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September 23, 2011
From journal A weekend in Newcastle
Jarrow, Tyne & Wear, United Kingdom
August 16, 2004
Although Bede is best known as the author of the 'Ecclesiastical History of the English Nation', a chronicle of events from the Roman occupation to the time of the book's completion in 731AD which remains one of our main authorities on Anglo-Saxon life and the early Christian period, he also wrote poetry in Old English and Latin, made the first known attempt to translate the Bible into English, popularised the Anno Domini dating system, mastered Latin, Greek and Hebrew, wrote three Latin hymns and believed that the Earth was round "like a playground ball" rather than "like a shield." Centuries before the effects of gravity became widely known he understood that the moon influenced the cycle of tides, writing of a world influenced by weather patterns and climatic change. Each of the four alcoves in the room dedicated to his teachings cover a different aspect of his life, the narration layered by the sound of monastic chanting from the previous room and a video presentation somewhere beyond the far wall.
The ten acres of reclaimed land outside house reconstructed Anglo-Saxon buildings and farmland. A dirt track leads past a cone shaped goosehouse built to a 9th century design with limewashed oak posts interwoven with hazel below a thatched wheat straw roof facing out over the confluence of the wide Tyne and the narrow mud flats of the River Don estuary. Loop back across the grass for the limewashed, irregular Thirlings Hall, passing a pole lathe used for making tool handles and furniture on the way. The Hall, large and open plan, is based on a 6th century landowner's residence excavated in Northumberland. As with the other buildings visitors are free to inspect the interior, full of long tables, a huge fire and various implements with a window propped open at one side. The final structure is the Grubenhaus, a simple dwelling with oak walls and a triangular thatched heather roof that covers both sides of the building down to ground level.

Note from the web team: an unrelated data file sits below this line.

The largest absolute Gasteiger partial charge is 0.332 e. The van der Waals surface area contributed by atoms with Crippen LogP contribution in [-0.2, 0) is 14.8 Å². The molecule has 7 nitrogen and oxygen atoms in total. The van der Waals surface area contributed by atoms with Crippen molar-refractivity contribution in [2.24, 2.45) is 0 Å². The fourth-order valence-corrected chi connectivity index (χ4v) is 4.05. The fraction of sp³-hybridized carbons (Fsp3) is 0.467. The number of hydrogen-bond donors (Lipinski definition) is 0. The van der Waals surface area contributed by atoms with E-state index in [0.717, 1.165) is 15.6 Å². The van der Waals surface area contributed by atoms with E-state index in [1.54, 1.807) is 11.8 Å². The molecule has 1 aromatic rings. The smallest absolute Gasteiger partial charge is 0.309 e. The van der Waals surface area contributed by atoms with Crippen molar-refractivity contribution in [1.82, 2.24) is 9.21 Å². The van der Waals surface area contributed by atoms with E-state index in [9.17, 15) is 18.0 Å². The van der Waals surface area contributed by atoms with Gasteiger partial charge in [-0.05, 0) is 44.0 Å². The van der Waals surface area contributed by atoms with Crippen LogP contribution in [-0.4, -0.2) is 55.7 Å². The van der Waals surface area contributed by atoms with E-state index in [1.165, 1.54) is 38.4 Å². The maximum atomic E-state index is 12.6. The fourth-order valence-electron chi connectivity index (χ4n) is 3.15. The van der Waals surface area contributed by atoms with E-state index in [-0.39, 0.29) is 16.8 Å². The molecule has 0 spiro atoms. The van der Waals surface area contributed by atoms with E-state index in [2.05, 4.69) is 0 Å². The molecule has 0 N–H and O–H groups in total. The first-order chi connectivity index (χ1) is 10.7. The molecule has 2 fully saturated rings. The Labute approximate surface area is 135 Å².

Overlooking the entrance to the museum Jarrow Hall is a listed Georgian building completed in 1785 as a residence for a philanthropic local shipyard and coal mine owner. Today, aside from the restored Oval Room and some wall displays on the history and inhabitants of the building, the main point of interest for visitors is the ground floor café and the Herb Garden at the back.
From journal How The North Was Won